Why setuid scripts are fundamentally a bad idea
The real problem with setuid scripts on Unix is not that writing secure shell scripts is challenging and obscure, it is that they are fundamentally insecure because of how the kernel runs them. While the kernel runs programs by directly loading them into memory, it runs scripts by running the script's interpreter with the filename of the script, leaving it up to the interpreter to read and execute the script itself. As is normal on Unix, there is nothing that keeps what file the filename points to the same between these two steps.
In other words, there is no way to guarantee that what the interpreter reads is the same script that the kernel gave setuid permissions to; it might be some other script that an attacker put in place in the time between the kernel starting the (setuid) interpreter and the interpreter opening and reading the file.
Since this is a direct consequence of sensible and long-standing
decisions about how to run scripts, Unix can't work around the problem
in general without creating incompatibilities. Nor can the problem be
fixed in the interpreters alone by having them
fstat() the opened
script's file descriptor and refusing to work unless it has appropriate
privileges, because this breaks
exec()'ing scripts from a setuid
The best solution would be for the kernel to directly pass the file
descriptor of the script that it already has to the interpreter. The
command line filename would remain, but in fd-aware interpreters would
only be used for
$0 or the equivalent. However, this would require new
fd-aware interpreters, which would be specific to the Unix variant that
did this, and the demand for general setuid script support is low (to
put it one way).
How x86 Linux executes ELF programs
Yesterday I said that the kernel directly executes programs in place. Because I feel like walking through the details, here is what the kernel does to start ELF programs on x86 Linux; for simplicity, I'm going to talk about 32-bit programs.
- First, the kernel maps the program's text, data, and BSS into memory. Almost all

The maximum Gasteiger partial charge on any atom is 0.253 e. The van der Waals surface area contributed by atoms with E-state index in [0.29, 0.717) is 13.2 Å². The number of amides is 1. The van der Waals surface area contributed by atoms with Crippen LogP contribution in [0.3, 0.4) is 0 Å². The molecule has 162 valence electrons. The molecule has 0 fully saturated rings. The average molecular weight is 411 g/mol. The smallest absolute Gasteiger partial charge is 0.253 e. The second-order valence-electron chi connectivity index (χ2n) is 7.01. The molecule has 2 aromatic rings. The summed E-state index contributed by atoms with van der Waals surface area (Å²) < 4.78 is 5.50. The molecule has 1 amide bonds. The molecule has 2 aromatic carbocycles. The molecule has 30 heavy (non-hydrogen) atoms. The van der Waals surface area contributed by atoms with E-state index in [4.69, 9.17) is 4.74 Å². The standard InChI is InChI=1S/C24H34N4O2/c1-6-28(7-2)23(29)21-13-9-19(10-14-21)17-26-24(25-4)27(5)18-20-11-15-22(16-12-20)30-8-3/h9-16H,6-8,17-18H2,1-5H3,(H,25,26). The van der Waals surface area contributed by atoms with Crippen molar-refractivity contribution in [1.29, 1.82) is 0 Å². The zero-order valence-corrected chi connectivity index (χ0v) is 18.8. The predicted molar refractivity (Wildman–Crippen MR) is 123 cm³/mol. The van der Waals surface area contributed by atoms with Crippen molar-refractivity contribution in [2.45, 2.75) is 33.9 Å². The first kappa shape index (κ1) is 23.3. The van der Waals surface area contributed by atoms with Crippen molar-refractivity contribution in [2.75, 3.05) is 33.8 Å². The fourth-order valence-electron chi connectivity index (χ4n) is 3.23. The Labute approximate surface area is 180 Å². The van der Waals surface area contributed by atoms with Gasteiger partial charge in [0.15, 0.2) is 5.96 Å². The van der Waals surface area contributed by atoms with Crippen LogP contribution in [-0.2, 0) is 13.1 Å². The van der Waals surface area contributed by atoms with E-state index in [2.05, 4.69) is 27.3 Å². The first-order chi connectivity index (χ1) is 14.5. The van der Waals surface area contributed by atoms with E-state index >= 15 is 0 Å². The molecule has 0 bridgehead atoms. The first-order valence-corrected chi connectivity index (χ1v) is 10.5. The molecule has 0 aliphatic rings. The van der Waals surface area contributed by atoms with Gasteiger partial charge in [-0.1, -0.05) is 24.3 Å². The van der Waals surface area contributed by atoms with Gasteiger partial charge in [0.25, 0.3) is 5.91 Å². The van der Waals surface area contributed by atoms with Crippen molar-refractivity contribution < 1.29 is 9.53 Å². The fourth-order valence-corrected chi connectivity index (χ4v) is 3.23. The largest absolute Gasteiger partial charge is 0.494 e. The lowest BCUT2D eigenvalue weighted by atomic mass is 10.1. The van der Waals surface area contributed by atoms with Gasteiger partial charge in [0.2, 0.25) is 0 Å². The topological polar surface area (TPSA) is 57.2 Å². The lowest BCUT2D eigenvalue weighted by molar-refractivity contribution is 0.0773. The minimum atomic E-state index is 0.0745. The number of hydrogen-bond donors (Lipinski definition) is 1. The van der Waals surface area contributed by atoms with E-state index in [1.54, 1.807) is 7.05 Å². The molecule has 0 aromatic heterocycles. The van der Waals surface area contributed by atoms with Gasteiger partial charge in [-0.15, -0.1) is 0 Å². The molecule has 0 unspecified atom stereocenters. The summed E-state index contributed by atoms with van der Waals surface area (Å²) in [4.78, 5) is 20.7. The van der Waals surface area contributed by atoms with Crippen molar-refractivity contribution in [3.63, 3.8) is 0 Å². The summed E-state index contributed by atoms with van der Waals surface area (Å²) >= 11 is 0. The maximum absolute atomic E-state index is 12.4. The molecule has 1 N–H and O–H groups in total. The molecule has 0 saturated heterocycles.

programs require these to be mapped at fixed addresses
starting from 0x08048000 (128 Mb) and going on up.
- if the program is dynamically linked, the kernel also maps
the dynamic linker's text, data, and BSS into memory. Dynamic
linkers are generally willing to be loaded anywhere in memory,
so they get wedged into the first spot the kernel considers
(ELF executables specify the full path of their dynamic linker, which is confusingly called the 'ELF interpreter' in various places.)
- the kernel sticks an 'auxiliary table' of various information on the top of the stack.
- the environment and the arguments are copied into the stack.
If the program is statically linked, the kernel sets the user-level program counter for the process to the start address in the program's ELF header, which is somewhere after 0x08048000. When the kernel returns back to user space, the program will wind up running directly.
(What the start address is depends on how much stuff has to go at the start of the program's text area, so it varies from program to program.)
If the program is dynamically linked, the kernel instead sets the program counter to the start address of the dynamic linker, and the process will start running the dynamic linker's code directly. The dynamic linker uses information in the auxiliary table to find the real program's code and data, and eventually start it.
(From this we can see how calling the dynamic linker an 'interpreter' is a misnomer; it works nothing like an interpreter for a script, although it is a regular ELF executable.)
Technically, you could make dynamically linked ELF executables that contained no actual machine code but instead had a 'dynamic linker' that actually was an interpreter. However, this would be tricky to pull off, because dynamic linkers cannot themselves be dynamically linked, so your interpreter would need either to not use any shared libraries (including the normal C and Unix runtime) or to bootstrap the regular dynamic linker somehow.